Sunday, February 04, 2007
The Vikings in Waltham?
No, we're not talking about the Minnesota football team coming to town.
For those of you who have run from Brandeis with us (and who hasn't), we almost always run past a large monument just off the campus on Norumbega Road. Most days we probably never even notice or mention it, but on a previous run I had stopped to read the monument and recalled that it mentioned something about Vikings living in this area.
So on Wednesday's run with Dmitry and Frank KJ, NETT's "Viking in Residence" we stopped again and read the plaque. Of course, reading a 100-year old plaque by headlamp is not optimal, but it clearly claimed there was some evidence of Vikings having been in the Norumbega area. Well, that's all we needed.
This week, Frank and I exchanged some emails and web research and here's what we came up with.
According to several sources, the Weston monument was commissioned and built in 1889(ish) by a retired Harvard professor Eben Norton Horsford(those kooky academics) who was convinced that the great Viking explorer Leif Eriksen had found his way to the Charles River.
According to this entry on StraightDope.com, "Later in life, and with too much time and too much money (and perhaps a few too many fermentation experiments), Horsford turned amateur archeologist and convinced himself that in A.D. 1000, Leif Erikson sailed up the Charles and built his house in what is now Cambridge, Massachusetts. Horsford did a little digging (literally) and found some buried artifacts that he claimed were Norse...A few miles upstream, at the mouth of Stony Brook (which separates the towns of Waltham and Weston), he had a tower built marking the supposed location of a Viking fort and city. As if that weren't enough, he also commissioned a statue of Leif that still stands on Commonwealth Avenue in Boston. "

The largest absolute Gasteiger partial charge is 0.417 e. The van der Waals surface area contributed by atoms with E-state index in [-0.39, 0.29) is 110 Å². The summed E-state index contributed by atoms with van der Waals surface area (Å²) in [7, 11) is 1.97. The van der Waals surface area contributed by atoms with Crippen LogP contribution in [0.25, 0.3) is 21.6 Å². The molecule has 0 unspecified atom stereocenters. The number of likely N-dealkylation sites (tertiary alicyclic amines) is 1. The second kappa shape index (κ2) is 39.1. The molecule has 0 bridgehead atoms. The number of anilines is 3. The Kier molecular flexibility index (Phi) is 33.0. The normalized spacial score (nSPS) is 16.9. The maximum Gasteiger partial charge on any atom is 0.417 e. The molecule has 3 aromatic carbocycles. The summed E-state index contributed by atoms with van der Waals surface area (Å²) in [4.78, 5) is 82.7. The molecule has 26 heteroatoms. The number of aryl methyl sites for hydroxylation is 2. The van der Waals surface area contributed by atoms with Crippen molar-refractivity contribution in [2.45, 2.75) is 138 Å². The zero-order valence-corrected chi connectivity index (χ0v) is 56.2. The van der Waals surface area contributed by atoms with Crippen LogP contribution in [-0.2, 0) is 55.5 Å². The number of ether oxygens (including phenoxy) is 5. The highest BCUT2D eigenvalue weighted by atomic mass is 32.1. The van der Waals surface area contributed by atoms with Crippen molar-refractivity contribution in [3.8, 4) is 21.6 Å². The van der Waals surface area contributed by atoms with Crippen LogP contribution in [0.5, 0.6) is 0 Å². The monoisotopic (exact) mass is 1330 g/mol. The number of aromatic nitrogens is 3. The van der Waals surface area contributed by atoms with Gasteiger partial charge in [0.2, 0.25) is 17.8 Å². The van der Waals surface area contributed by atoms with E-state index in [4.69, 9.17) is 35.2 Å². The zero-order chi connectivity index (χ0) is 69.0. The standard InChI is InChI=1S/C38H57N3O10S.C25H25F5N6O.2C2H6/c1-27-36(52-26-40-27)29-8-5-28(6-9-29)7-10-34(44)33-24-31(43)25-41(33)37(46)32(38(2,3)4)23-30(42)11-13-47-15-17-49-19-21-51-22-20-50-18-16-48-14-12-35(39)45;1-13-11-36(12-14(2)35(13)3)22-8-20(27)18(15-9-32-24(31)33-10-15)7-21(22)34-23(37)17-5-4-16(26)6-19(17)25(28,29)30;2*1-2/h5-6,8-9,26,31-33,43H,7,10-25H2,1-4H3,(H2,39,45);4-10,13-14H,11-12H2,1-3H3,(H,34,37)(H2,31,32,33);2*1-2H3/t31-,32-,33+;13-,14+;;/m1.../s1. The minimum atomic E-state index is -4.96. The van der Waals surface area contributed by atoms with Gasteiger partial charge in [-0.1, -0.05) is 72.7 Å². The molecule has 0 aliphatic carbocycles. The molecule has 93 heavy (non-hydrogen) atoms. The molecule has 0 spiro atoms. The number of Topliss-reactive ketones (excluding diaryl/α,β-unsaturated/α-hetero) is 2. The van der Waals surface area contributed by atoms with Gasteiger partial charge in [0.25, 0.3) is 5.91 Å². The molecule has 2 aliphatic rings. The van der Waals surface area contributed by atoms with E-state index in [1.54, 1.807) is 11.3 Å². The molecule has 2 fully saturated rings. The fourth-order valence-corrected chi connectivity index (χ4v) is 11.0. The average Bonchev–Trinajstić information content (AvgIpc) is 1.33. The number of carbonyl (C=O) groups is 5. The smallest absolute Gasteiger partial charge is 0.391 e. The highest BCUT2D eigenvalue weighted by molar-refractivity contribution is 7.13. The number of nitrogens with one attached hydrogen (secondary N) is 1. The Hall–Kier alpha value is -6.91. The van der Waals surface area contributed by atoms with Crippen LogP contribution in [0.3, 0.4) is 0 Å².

(See a good photo of the tower and read the inscription here)
It wasn't a sole wacko out there though. According to this site, Horsford's theories were, in fact, based on some earlier ideas in the 1870s including those popularized by Ole Bull, a great Norwegian violinist and purveyor of Norse culture, who was also a proponent of the theory, first put forward by Danish scholar Carl Christian Rafn, that the legendary Vinland of the Viking sagas was in New England, and that the first European to reach our shores was Leif Eriksson in 1000 AD. Rafn was a Danish archaeologist noted for his early advocacy of the theory that the Vikings had explored North America centuries before Christopher Columbus's voyage.
Bull visited Boston to dine with writer Henry Wadsworth Longfellow and the two discussed the theory and decided to erect the statue of Leif Eriksen on Commonwealth Ave.But the statue was never made, apparently because of opposition from the Massachusetts Horticultural Society, which felt that there was insufficient evidence to support the claim of the Norse discovery of America. A few years later, Horsford picked up the cause.
But alas, there wasn't much "meat" to the good professor's theories. According to this page on RoadsideAmerica.com "The tests of time and critical scientific review were not kind to Horsford's ideas, but since he had the foresight to have his theories carved in stone, you can still visit monuments to his discovery today. Crackpots, take note!"
Anyways, that's the history there. If anyone's read this far, please leave a comment on the blog to let me know if this was at all interesting or tremendously boring.
And yes, there are a few Irish Vikings left around the area....
(Photo courtesy of Frank KJ)